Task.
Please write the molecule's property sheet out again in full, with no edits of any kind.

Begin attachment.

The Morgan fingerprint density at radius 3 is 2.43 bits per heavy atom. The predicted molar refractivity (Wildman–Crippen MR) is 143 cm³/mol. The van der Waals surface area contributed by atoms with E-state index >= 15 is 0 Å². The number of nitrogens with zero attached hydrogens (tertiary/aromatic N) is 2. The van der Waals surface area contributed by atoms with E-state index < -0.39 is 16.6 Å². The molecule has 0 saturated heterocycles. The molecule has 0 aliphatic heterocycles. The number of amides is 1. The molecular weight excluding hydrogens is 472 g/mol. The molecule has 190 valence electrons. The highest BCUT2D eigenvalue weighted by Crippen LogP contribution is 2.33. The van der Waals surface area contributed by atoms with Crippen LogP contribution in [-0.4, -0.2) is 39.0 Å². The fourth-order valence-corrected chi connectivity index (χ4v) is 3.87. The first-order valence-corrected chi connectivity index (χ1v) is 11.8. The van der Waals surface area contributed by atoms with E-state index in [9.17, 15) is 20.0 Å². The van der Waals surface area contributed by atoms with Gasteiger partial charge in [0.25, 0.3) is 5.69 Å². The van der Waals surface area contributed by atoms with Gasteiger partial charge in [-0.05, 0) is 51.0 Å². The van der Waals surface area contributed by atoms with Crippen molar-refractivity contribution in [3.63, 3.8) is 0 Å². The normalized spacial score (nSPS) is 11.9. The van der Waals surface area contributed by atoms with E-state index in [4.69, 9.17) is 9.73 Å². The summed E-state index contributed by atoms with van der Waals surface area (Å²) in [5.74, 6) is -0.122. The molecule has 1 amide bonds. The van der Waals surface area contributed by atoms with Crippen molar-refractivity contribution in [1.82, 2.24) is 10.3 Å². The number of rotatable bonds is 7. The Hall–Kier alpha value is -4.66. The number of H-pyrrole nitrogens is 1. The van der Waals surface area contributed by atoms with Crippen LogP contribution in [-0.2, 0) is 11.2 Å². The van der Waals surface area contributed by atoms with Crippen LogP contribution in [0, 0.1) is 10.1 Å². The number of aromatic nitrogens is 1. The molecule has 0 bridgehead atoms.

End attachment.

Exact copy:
The Morgan fingerprint density at radius 3 is 2.43 bits per heavy atom. The predicted molar refractivity (Wildman–Crippen MR) is 143 cm³/mol. The van der Waals surface area contributed by atoms with E-state index >= 15 is 0 Å². The number of nitrogens with zero attached hydrogens (tertiary/aromatic N) is 2. The van der Waals surface area contributed by atoms with E-state index < -0.39 is 16.6 Å². The molecule has 0 saturated heterocycles. The molecule has 0 aliphatic heterocycles. The number of amides is 1. The molecular weight excluding hydrogens is 472 g/mol. The molecule has 190 valence electrons. The highest BCUT2D eigenvalue weighted by Crippen LogP contribution is 2.33. The van der Waals surface area contributed by atoms with Crippen LogP contribution in [-0.4, -0.2) is 39.0 Å². The fourth-order valence-corrected chi connectivity index (χ4v) is 3.87. The first-order valence-corrected chi connectivity index (χ1v) is 11.8. The van der Waals surface area contributed by atoms with E-state index in [9.17, 15) is 20.0 Å². The van der Waals surface area contributed by atoms with Gasteiger partial charge in [0.25, 0.3) is 5.69 Å². The van der Waals surface area contributed by atoms with Gasteiger partial charge in [-0.05, 0) is 51.0 Å². The van der Waals surface area contributed by atoms with Crippen molar-refractivity contribution in [3.63, 3.8) is 0 Å². The normalized spacial score (nSPS) is 11.9. The van der Waals surface area contributed by atoms with E-state index in [4.69, 9.17) is 9.73 Å². The summed E-state index contributed by atoms with van der Waals surface area (Å²) in [5.74, 6) is -0.122. The molecule has 1 amide bonds. The van der Waals surface area contributed by atoms with Crippen molar-refractivity contribution in [1.82, 2.24) is 10.3 Å². The number of rotatable bonds is 7. The Hall–Kier alpha value is -4.66. The number of H-pyrrole nitrogens is 1. The van der Waals surface area contributed by atoms with Crippen LogP contribution in [-0.2, 0) is 11.2 Å². The van der Waals surface area contributed by atoms with Crippen LogP contribution in [0, 0.1) is 10.1 Å². The number of aromatic nitrogens is 1. The molecule has 0 bridgehead atoms.